The periconscious substrates of consciousness: affective states and the evolutionary origins of the self
An adequate understanding of ‘the self’ and/or ‘primary-process consciousness’ should allow us to explain how affective experiences are created within the brain. Primitive emotional feelings appear to lie at the core of our beings, and the neural mechanisms that generate such states may constitute an essential foundation process for the evolution of higher, more rational, forms of consciousness. At present, abundant evidence indicates that affective states arise from the intrinsic neurodynamics of primitive self-centred emotional and motivational systems situated in subcortical regions of the brain. Accordingly, a neural understanding of ‘the self’ may arise from a study of how various biological value-coding systems (emotional circuits) converge and interact with coherent brainstem representations of the body and nearby attentional/waking systems of the brain. Affective feelings may be caused by the neurodynamics of basic emotional circuits interacting with the neural schema of bodily action plans. One key brain area where such interactions occur is found within centromedial diencephalic midbrain areas such as the periventricular and periaqueductal gray (PAG) and nearby tectal and tegmental zones. Here I will envision that a Simple Ego-type Life Form (a primitive SELF structure) is instantiated in those circuits The ability of this ’primal SELF’ to resonate with primitive emotional values may help yield the raw subjectively experienced feelings of pleasure, lust, anger, hunger, desire, fear, loneliness and so forth. A study of such systems is a reasonable starting point for the neurological analysis of affective feelings, which may lie at the periconscious core of all other forms of animal consciousness. If such a neurodynamic process was an essential neural preadaptation for the emergence of higher levels of consciousness, it may help us close the explanatory gap between brain circuit states and the psychological nature of affective feelings. Thereby, it may also help us conceptualize the nature of psychological binding within higher forms of consciousness in new ways.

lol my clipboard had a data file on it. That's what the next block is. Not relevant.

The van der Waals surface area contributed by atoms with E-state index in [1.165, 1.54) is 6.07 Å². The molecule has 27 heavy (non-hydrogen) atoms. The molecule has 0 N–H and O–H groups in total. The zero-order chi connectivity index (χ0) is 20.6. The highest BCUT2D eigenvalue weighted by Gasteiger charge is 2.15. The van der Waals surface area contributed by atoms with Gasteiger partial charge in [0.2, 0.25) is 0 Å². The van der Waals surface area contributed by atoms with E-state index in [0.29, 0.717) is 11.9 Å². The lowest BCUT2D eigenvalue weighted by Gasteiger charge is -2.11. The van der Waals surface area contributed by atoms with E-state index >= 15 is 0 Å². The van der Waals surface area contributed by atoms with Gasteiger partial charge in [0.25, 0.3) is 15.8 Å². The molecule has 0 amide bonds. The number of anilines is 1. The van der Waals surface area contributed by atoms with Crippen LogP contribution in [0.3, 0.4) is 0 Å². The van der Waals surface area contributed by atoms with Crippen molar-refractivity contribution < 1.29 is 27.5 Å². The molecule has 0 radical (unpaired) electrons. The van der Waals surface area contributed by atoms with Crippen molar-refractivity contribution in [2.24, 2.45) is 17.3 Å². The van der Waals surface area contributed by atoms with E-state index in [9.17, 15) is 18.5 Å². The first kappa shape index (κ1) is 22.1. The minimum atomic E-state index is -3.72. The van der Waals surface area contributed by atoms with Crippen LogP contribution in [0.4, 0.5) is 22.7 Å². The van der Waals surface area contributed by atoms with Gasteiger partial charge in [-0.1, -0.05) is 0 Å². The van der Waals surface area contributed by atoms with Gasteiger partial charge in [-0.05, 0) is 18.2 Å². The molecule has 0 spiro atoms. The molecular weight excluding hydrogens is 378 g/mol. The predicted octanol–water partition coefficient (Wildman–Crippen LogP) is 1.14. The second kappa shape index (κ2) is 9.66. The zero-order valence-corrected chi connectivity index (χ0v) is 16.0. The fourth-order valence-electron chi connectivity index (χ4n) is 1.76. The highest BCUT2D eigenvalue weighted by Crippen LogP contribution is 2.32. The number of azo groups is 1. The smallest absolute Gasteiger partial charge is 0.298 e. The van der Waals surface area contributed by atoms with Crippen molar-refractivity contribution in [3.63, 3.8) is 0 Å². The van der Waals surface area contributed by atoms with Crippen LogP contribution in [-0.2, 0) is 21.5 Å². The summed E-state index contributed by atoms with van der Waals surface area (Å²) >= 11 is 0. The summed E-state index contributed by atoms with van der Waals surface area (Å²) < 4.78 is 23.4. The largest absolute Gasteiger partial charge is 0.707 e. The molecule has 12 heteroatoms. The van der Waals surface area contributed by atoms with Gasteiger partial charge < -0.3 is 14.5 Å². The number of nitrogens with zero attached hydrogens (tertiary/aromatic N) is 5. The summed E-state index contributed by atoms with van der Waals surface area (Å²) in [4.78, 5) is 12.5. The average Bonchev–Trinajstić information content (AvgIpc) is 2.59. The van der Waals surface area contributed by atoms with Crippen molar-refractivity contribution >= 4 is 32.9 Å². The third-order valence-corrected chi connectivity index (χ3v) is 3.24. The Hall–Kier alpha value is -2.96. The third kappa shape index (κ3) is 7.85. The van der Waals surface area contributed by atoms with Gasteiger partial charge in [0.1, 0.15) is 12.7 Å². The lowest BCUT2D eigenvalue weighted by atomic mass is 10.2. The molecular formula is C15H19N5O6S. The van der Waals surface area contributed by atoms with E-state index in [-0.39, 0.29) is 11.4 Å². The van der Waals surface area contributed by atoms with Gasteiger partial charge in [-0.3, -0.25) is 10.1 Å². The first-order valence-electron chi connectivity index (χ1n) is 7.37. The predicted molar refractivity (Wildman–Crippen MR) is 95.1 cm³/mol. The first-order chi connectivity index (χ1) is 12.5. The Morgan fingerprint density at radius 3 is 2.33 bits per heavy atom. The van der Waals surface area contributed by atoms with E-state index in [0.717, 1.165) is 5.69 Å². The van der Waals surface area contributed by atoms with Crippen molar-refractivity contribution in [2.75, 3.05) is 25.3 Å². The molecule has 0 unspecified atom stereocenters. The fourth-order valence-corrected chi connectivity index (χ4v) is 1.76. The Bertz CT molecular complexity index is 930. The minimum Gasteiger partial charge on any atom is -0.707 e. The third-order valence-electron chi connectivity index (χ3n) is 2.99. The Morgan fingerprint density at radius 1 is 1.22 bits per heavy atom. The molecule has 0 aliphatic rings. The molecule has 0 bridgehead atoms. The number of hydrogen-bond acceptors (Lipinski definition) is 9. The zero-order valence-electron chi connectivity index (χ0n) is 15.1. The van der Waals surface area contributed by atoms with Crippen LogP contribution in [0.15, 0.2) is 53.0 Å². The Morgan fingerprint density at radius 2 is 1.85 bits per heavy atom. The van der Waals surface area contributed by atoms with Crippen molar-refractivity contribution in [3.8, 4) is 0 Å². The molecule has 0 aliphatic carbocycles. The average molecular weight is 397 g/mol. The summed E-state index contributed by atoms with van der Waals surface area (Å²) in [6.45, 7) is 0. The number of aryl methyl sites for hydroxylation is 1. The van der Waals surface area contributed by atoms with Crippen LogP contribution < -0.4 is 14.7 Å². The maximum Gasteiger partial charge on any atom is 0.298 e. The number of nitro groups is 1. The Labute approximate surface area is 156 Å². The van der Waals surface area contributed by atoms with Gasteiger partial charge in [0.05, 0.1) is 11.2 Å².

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Document Type: Research Article
Affiliations: Department of Psychology, Bowling Green State University, Bowling Green, OH 43403, USA .
Publication date: 1998-05-01